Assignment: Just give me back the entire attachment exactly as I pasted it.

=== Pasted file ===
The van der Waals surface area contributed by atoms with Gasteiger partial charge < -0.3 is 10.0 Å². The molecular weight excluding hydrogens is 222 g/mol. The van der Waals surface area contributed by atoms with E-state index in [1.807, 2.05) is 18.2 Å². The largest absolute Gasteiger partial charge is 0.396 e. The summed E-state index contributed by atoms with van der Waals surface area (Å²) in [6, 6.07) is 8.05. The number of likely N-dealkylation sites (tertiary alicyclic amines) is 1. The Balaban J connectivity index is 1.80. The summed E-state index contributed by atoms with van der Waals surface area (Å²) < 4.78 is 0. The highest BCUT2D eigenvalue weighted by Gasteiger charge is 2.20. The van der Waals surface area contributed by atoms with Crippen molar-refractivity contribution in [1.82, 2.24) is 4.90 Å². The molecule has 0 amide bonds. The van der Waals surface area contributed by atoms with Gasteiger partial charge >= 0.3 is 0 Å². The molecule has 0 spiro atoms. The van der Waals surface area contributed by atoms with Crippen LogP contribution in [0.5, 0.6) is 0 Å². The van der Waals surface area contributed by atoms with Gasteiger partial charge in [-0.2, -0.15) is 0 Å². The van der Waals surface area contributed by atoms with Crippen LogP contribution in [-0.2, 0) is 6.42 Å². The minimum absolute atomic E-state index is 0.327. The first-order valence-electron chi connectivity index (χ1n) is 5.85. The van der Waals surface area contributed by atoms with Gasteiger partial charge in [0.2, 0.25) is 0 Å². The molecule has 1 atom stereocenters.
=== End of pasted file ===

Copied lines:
The van der Waals surface area contributed by atoms with Gasteiger partial charge < -0.3 is 10.0 Å². The molecular weight excluding hydrogens is 222 g/mol. The van der Waals surface area contributed by atoms with E-state index in [1.807, 2.05) is 18.2 Å². The largest absolute Gasteiger partial charge is 0.396 e. The summed E-state index contributed by atoms with van der Waals surface area (Å²) in [6, 6.07) is 8.05. The number of likely N-dealkylation sites (tertiary alicyclic amines) is 1. The Balaban J connectivity index is 1.80. The summed E-state index contributed by atoms with van der Waals surface area (Å²) < 4.78 is 0. The highest BCUT2D eigenvalue weighted by Gasteiger charge is 2.20. The van der Waals surface area contributed by atoms with Crippen molar-refractivity contribution in [1.82, 2.24) is 4.90 Å². The molecule has 0 amide bonds. The van der Waals surface area contributed by atoms with Gasteiger partial charge >= 0.3 is 0 Å². The molecule has 0 spiro atoms. The van der Waals surface area contributed by atoms with Crippen LogP contribution in [0.5, 0.6) is 0 Å². The van der Waals surface area contributed by atoms with Gasteiger partial charge in [-0.2, -0.15) is 0 Å². The van der Waals surface area contributed by atoms with Crippen LogP contribution in [-0.2, 0) is 6.42 Å². The minimum absolute atomic E-state index is 0.327. The first-order valence-electron chi connectivity index (χ1n) is 5.85. The van der Waals surface area contributed by atoms with Gasteiger partial charge in [0.2, 0.25) is 0 Å². The molecule has 1 atom stereocenters.